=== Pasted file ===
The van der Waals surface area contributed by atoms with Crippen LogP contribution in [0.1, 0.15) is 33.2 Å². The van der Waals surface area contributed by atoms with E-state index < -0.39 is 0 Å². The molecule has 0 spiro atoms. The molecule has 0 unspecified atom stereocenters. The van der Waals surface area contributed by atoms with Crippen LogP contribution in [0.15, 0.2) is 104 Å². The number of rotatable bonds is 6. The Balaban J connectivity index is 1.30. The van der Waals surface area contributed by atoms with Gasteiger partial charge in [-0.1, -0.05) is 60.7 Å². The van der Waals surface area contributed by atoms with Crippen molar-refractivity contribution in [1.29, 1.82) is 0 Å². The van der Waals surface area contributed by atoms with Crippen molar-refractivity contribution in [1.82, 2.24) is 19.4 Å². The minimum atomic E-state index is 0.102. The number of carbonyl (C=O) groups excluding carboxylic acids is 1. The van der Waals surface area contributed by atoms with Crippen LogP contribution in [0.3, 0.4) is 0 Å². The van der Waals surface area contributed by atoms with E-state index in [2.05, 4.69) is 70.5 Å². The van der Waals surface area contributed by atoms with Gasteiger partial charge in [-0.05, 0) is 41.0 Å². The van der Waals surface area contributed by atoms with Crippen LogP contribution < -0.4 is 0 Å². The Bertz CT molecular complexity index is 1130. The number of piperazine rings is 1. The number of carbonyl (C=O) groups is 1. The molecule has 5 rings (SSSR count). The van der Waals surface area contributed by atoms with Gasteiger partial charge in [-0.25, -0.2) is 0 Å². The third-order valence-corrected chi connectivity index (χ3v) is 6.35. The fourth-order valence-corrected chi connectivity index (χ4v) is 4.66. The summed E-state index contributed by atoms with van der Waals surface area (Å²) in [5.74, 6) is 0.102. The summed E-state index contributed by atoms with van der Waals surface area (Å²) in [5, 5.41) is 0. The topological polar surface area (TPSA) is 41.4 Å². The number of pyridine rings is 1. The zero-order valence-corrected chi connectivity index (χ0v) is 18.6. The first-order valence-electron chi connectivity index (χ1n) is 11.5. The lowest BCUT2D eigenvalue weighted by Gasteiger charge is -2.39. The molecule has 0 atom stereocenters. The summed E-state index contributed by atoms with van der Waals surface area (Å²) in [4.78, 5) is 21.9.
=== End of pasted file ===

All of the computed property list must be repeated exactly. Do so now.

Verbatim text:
The van der Waals surface area contributed by atoms with Crippen LogP contribution in [0.1, 0.15) is 33.2 Å². The van der Waals surface area contributed by atoms with E-state index < -0.39 is 0 Å². The molecule has 0 spiro atoms. The molecule has 0 unspecified atom stereocenters. The van der Waals surface area contributed by atoms with Crippen LogP contribution in [0.15, 0.2) is 104 Å². The number of rotatable bonds is 6. The Balaban J connectivity index is 1.30. The van der Waals surface area contributed by atoms with Gasteiger partial charge in [-0.1, -0.05) is 60.7 Å². The van der Waals surface area contributed by atoms with Crippen molar-refractivity contribution in [1.29, 1.82) is 0 Å². The van der Waals surface area contributed by atoms with Crippen molar-refractivity contribution in [1.82, 2.24) is 19.4 Å². The minimum atomic E-state index is 0.102. The number of carbonyl (C=O) groups excluding carboxylic acids is 1. The van der Waals surface area contributed by atoms with Crippen LogP contribution in [0.3, 0.4) is 0 Å². The van der Waals surface area contributed by atoms with E-state index in [2.05, 4.69) is 70.5 Å². The van der Waals surface area contributed by atoms with Gasteiger partial charge in [-0.05, 0) is 41.0 Å². The van der Waals surface area contributed by atoms with Crippen LogP contribution < -0.4 is 0 Å². The Bertz CT molecular complexity index is 1130. The number of piperazine rings is 1. The number of carbonyl (C=O) groups is 1. The molecule has 5 rings (SSSR count). The van der Waals surface area contributed by atoms with Gasteiger partial charge in [-0.25, -0.2) is 0 Å². The third-order valence-corrected chi connectivity index (χ3v) is 6.35. The fourth-order valence-corrected chi connectivity index (χ4v) is 4.66. The summed E-state index contributed by atoms with van der Waals surface area (Å²) in [5.74, 6) is 0.102. The summed E-state index contributed by atoms with van der Waals surface area (Å²) in [5, 5.41) is 0. The topological polar surface area (TPSA) is 41.4 Å². The number of pyridine rings is 1. The zero-order valence-corrected chi connectivity index (χ0v) is 18.6. The first-order valence-electron chi connectivity index (χ1n) is 11.5. The lowest BCUT2D eigenvalue weighted by Gasteiger charge is -2.39. The molecule has 0 atom stereocenters. The summed E-state index contributed by atoms with van der Waals surface area (Å²) in [4.78, 5) is 21.9.